I have come across couple of good articles that tell us about creating .NET remote application, but none of these use ASP.NET application as client. Even the MSDN example, Hosting in Internet Information Services (IIS), uses a console application as client.
If the remote object is to be accessed through the internet, one should implement their own security to authenticate the user as .NET remote applications require FullTrust permissions to execute. By hosting remote application under IIS, implementing security becomes much easier especially when the intranet is protected from the outside world by a firewall and the allowed communication channel is HTTP.
Using the Code
Here are the steps to create a server application and client application.
- Create a new VB.NET or C# class library
IServer and replace code in Class1.vb with the following. Compile the project to IServer.dll.
Public Interface IServer
Function getServerTime() As DateTime
- Create new VB.NET or C# Class Library project with
clsServer class which will implement
getServerTime function of interface
Public Class clsServer
Public Overridable Function getServerTime() _
As DateTime Implements IServer.IServer.getServerTime
- I have also included one more function in the demo project to create a file in the server. This will convince the user beyond any doubt that remote object did get activated through transparent proxy. Please make sure that the folder where you want to create the file has write permissions.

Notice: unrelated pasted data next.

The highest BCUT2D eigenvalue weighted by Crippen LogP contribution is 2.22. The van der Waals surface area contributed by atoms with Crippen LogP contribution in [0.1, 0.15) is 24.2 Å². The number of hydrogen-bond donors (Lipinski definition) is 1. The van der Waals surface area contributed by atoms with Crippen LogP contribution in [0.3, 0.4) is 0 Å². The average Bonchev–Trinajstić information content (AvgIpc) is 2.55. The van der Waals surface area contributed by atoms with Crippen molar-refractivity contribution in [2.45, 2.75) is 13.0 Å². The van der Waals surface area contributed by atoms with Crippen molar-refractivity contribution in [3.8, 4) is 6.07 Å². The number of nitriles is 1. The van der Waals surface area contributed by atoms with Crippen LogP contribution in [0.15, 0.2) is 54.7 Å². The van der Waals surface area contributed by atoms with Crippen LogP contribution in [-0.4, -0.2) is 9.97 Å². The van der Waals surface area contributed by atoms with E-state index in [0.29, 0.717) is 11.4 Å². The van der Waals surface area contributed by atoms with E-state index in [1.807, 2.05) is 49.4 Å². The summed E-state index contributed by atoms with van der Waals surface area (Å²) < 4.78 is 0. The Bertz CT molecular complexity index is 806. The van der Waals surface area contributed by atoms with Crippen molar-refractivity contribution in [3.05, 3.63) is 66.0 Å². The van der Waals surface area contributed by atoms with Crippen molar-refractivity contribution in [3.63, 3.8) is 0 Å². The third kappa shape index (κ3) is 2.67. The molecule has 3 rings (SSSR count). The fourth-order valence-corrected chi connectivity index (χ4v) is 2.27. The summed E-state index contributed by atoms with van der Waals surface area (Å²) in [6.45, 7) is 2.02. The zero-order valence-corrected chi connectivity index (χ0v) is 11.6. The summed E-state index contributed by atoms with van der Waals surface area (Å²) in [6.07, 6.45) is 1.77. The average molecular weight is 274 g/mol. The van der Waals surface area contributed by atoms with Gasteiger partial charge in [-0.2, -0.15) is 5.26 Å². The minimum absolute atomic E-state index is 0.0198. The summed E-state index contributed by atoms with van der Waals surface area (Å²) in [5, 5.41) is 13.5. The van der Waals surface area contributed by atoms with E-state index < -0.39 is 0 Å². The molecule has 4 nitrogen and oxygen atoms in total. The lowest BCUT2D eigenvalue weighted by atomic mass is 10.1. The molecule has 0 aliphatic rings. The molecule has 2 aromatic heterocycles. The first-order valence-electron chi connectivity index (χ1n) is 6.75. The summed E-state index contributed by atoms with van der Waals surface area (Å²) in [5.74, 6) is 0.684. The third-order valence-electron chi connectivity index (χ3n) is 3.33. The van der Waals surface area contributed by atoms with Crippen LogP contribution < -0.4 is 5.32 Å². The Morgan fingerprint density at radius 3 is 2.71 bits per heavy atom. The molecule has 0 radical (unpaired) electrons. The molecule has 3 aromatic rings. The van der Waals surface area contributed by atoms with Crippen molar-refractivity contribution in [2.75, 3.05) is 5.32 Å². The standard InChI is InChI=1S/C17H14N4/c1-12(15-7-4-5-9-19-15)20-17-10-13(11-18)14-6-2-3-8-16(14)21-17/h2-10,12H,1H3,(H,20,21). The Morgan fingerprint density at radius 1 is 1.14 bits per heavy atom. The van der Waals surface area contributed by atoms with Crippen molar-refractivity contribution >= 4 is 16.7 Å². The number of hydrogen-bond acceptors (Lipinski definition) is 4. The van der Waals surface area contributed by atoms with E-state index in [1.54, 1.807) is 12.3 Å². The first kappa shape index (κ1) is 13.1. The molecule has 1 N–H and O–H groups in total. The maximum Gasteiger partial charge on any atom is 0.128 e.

- Compile this project into "Server.dll" or any other name that is appropriate.
- Create a new virtual directory, Server under IIS - either by using "Virtual Directory Creation Wizard" or
- Create new folder under c:\Inetpub\wwwroot and rename it to Server.
- Open IIS management console, view properties of the Server folder.
- Click on the Create button against the "Application name", by default new application name will be the name of the folder. Click on OK button to close the properties window.
- Navigate to Server folder in Windows Explorer and create a sub folder "bin" under Server folder.
- Copy "Server.dll" into the bin folder.